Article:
In diplomatic circles, Syrian President Bashar al Assad is a marked man. The Obama administration is said to be preparing to ask him to step down. The Russians, who had gone out to bat for Assad at the UN Security Council last week, have now issued Assad with a stinking rebuke. Russian President Dmitry Medvedev, speaking on Russian television, appealed to Assad to carry out reforms and reconcile with his opponents, saying he risked a “sad fate” if he failed to do so. “Clean up your act, or else…” is what the Russians seem to be saying.
The US and the UK are still vacillating on how exactly to express their disdain of the Syrian regime but the Turkish regime has no such qualms. It is sending its foreign minister, Ahmet Davutoglu, to Damascus on Tuesday to read the riot act to Assad. Saudi Arabia though has been peculiarly vociferous in airing its protest to the way Assad’s government has gone about its business of late. In a move that signals strong opposition to the Syrian regime, King Abdullah of Saudi Arabia announced that he had recalled the Saudi ambassador from Damascus. In a written statement read out on Al Arabiya televion, the King voiced his disapproval of Assad in these terms: “What is happening in Syria is not acceptable for Saudi Arabia.”
So far, the reprimands have yet to influence Assad to act with more clemency. Over the weekend, activists said that Syrian security forces had attacked the towns of Houleh and Deir Ezzor, killing at least four people.
The past week has seen scores of people killed in a siege of Hama, a city where Assad’s father launched a crackdown nearly 30 years ago, killing thousands.
Assad’s government defends its brutal onslaught, claiming it is combating criminals and armed extremists who have provoked violence by attacking its troops. Not so, say activists and Western countries who maintain Assad’s forces have attacked peaceful protesters. Hama has come under renewed attack and at least 13 people were killed on Friday. Assad asserts that Hama has been taken over by hooligans and terrorists. But even as mainstream media reports and Western governments’ condemnation of Syria have refuted Assad’s claims of an insurrection, Joshua Landis, director of the Center for Middle East Studies and associate professor at the University of Oklahoma, points out in his blog, Syria Comment, that though ample evidence has emerged to suggest that opposition forces in Syria have indeed taken up arms against the Syrian military, mainstream media reports have failed to acknowledge the possibility that Syria may well be on its way to civil war. Verification of either side’s version of events has been impossible since Assad barred foreign journalists from the country.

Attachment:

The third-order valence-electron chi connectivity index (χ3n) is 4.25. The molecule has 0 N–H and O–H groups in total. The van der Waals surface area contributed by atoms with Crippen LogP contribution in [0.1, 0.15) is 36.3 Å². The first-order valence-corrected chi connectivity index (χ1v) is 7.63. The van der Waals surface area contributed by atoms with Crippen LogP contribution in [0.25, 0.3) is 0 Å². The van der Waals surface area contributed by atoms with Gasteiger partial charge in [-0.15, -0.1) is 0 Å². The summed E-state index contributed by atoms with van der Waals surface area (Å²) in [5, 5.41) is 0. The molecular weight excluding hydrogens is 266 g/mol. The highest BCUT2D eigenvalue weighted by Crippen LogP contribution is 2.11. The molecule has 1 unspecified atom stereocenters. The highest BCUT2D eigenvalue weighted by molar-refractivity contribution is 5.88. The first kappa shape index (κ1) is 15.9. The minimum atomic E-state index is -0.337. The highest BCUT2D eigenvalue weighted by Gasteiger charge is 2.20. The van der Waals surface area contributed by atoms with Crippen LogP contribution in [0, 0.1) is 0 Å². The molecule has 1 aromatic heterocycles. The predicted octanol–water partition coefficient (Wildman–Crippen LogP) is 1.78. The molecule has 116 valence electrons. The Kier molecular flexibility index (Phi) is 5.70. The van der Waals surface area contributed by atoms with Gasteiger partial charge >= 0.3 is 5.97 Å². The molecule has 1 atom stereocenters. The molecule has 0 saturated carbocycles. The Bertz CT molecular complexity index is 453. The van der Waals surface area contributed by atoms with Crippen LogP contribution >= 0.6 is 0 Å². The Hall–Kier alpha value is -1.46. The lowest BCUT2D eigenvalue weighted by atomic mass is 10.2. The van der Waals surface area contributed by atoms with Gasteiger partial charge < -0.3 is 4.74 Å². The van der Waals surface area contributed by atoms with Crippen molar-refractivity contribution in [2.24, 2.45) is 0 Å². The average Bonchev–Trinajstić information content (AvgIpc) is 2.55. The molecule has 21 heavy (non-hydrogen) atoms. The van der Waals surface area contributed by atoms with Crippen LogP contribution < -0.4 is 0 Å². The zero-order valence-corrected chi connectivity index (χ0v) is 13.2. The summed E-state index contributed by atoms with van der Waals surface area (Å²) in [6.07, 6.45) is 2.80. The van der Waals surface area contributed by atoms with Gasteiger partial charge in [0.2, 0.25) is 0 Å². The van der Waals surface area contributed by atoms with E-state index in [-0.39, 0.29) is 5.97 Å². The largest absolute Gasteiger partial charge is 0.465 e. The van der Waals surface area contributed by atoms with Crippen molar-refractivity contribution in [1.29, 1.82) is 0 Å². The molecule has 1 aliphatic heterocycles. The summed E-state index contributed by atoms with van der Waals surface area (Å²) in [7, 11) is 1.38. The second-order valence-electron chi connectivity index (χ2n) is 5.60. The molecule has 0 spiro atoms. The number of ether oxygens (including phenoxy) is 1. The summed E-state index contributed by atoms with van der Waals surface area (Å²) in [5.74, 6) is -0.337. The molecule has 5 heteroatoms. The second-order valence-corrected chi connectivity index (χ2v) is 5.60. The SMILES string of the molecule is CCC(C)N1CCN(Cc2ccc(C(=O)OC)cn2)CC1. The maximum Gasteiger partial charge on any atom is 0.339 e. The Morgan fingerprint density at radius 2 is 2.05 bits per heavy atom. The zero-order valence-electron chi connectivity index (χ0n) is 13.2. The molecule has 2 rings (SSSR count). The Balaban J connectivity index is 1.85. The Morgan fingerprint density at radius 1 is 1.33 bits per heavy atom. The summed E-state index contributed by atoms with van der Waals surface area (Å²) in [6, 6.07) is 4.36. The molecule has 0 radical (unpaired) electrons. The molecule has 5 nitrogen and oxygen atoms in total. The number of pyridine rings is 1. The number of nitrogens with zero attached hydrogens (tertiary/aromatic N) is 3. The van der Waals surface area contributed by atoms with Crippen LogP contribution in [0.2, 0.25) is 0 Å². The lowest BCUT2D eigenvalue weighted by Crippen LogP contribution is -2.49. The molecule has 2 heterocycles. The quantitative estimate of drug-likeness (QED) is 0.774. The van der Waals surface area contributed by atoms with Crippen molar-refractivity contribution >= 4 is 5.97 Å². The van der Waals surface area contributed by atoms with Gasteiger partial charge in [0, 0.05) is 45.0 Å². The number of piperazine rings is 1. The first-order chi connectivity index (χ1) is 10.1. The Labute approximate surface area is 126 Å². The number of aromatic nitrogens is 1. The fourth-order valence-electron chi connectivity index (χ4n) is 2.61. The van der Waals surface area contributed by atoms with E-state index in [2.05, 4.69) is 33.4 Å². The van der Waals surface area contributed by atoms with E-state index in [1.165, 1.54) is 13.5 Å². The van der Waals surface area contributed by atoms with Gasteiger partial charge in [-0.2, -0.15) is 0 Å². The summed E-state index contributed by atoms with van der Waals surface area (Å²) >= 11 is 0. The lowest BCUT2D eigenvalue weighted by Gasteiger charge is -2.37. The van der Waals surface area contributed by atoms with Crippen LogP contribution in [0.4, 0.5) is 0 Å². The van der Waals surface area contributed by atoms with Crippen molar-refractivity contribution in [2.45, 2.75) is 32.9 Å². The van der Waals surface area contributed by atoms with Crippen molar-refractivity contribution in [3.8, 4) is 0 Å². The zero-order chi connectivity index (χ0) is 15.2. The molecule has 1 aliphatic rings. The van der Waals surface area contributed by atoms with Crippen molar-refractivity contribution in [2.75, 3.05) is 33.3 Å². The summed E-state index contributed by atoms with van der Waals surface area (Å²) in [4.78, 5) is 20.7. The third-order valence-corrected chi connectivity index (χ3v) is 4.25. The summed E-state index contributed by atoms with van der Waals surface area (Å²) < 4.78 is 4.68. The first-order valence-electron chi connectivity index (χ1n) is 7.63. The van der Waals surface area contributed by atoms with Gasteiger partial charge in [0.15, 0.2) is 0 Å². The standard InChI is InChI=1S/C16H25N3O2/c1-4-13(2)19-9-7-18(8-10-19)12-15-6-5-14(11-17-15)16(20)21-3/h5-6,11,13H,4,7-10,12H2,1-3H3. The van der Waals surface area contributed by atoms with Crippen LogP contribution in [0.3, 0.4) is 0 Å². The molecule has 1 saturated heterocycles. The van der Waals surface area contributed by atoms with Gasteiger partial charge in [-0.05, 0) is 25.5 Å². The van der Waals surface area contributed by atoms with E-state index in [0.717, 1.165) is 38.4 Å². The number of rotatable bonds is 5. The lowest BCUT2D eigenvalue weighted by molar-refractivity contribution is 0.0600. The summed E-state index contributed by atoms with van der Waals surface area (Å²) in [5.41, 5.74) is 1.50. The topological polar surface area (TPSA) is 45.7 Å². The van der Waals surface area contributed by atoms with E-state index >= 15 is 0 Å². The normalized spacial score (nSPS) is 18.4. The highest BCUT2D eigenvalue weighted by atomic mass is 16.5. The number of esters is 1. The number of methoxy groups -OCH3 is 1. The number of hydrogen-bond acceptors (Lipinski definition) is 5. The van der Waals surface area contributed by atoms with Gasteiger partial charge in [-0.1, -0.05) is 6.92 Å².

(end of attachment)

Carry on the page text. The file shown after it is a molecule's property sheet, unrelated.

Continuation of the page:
Although it is likely that Assad is indeed facing an armed insurrection in parts of the country, the Syrian military has responded with inordinate force. Syrian Human Rights groups claim more than 1,600 people have been killed so far and as Assad continues to roll tanks into Syrian towns that have grown more resolute in their opposition to his government, the UN Security Council may well be prevailed upon to offer a stronger response. Last week, the Security Council agreed to a formal statement condemning Damascus’ use of force. It was the Council’s first substantive response to the five-month-old uprising.
South Africa has so far expressed “concern” about the situation in Syria, “deeply regretting the loss of life”, calling “for an immediate end to the violence”, and urging “all sides to act with the utmost restraint, respect for human rights and international humanitarian law, and to refrain from reprisals”. The South African stance holds that the “only solution to the current crisis is through a Syrian-led political process that is inclusive, with the aim of effectively addressing the legitimate aspirations and concerns of the population which will allow for the full exercise of fundamental freedoms, including that of expression and peaceful assembly.” While the South African government has implored Assad’s regime to continue negotiations with opposition activists, the beleaguered democracy movement has spurned a decree by Assad permitting the formation of opposition parties.
UN Secretary-General Ban Ki-moon joined the burgeoning chorus of censure of Assad when he renewed his appeal for him to stop violence against civilians in light of the most recent crackdown. Speaking in Japan, the secretary-general told reporters that he had delivered a strong message to President Assad in a phone conversation ahead of his report on Syria to the Security Council due later this week. “I hope he takes that situation very seriously and takes necessary measures respecting the will of the people,” the UN chief is reported to have said.
Politicians though are not alone in their censure of Assad. Early on Monday the website of the Syrian Ministry of Defence was hacked by Anonymous who left this message: “To the Syrian people: The world stands with you against the brutal regime of Bashar Al-Assad. Know that time and history are on your side – tyrants use violence because they have nothing else, and the more violent they are, the more fragile they become. We salute your determination to be non-violent in the face of the regime’s brutality, and admire your willingness to pursue justice, not mere revenge. All tyrants will fall, and thanks to your bravery Bashar Al-Assad is next.
“To the Syrian military: You are responsible for protecting the Syrian people, and anyone who orders you to kill women, children, and the elderly deserves to be tried for treason. No outside enemy could do as much damage to Syria as Bashar Al-Assad has done. Defend your country – rise up against the regime! – Anonymous.” DM
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